The city’s environmental work now focuses on drinking water. In one year, if things work out according to plan, Shanghai’s water is supposed to be good enough to drink directly from the tap. City officials say that this vision will realized with the completion of the biggest reservoir in Shanghai, the Qingcaosha Reservoir, close to Chongming Island and a new pipe network. Could this be the beginning of the end for bottled water?
A campaign to get more expats to donate blood has been started by the The Shanghai Blood Centre in a move to build up reserves of uncommon blood types. Rare types such as Rh negative are more common among Westerners than Chinese, and stocks of this blood type are often scarce. So if you know you have a rare blood type, donate ! If you don’t, do it anyways.
Chinese universities are gaining in status, though none of them have yet reached the world’s top 100 list. At the top of this year’s Top 100 Asia Pacific list, however, we find Shanghai’s well known Jiaotong University, up from a previous 14th place.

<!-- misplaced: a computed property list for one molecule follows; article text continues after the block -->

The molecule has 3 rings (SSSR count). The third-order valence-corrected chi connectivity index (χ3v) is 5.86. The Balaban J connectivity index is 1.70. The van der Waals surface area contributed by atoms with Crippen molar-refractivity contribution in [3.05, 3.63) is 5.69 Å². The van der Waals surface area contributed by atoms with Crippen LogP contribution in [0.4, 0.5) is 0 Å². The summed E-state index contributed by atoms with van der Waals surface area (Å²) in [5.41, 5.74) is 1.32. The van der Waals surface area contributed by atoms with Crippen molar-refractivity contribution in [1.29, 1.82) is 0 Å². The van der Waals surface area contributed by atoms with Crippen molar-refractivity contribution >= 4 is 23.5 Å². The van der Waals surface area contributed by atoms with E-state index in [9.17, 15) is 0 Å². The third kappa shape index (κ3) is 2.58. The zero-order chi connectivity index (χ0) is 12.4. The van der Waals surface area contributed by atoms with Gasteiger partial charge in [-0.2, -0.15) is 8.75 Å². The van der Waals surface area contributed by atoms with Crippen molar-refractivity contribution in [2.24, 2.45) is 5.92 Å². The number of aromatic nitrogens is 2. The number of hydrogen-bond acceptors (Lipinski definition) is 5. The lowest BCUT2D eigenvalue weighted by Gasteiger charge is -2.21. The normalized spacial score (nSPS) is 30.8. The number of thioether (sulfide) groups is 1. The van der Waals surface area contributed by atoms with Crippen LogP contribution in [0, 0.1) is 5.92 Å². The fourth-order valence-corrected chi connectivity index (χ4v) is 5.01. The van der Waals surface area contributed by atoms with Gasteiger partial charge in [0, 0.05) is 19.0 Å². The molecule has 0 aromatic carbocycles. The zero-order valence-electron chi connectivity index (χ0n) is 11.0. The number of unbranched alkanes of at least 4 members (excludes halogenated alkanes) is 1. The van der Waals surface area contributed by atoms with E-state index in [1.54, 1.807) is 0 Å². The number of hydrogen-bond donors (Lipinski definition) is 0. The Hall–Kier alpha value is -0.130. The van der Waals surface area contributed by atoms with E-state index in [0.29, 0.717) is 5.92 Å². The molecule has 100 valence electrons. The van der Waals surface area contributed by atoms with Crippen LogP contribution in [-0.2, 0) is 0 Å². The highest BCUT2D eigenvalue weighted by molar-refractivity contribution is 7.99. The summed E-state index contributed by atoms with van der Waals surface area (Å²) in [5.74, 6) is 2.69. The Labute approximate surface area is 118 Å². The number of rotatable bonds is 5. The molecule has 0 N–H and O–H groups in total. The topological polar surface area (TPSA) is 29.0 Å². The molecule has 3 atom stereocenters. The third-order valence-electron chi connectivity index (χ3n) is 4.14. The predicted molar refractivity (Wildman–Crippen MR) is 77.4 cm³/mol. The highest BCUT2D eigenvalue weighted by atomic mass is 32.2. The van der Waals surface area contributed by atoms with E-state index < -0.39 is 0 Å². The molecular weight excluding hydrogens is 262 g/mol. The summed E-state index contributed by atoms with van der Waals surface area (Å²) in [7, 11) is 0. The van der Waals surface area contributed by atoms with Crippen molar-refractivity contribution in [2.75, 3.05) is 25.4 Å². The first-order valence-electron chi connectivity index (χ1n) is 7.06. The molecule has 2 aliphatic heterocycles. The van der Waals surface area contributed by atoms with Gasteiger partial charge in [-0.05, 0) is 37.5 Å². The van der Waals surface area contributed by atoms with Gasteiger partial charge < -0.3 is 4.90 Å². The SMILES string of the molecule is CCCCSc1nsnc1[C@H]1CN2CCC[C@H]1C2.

The city’s newly finished cruise ship terminal is experiencing a bit of trouble, ships heading for the terminal need to pass under the low Yangpu Bridge to get there. If the vessels are larger than 87,000 gross tons, they won’t be able to reach the terminal at all. Hmm.
Owners of karaoke bars in Shanghai are in talks with state-level authorities about new copyright payments, which have been the source of much complaint. According to the Music Copyright Society of China, every Shanghai karaoke room should pay RMB 11.10 a day in copyright fees, the highest payment in China. In Beijing, which has the next highest payment, the fee is RMB 11.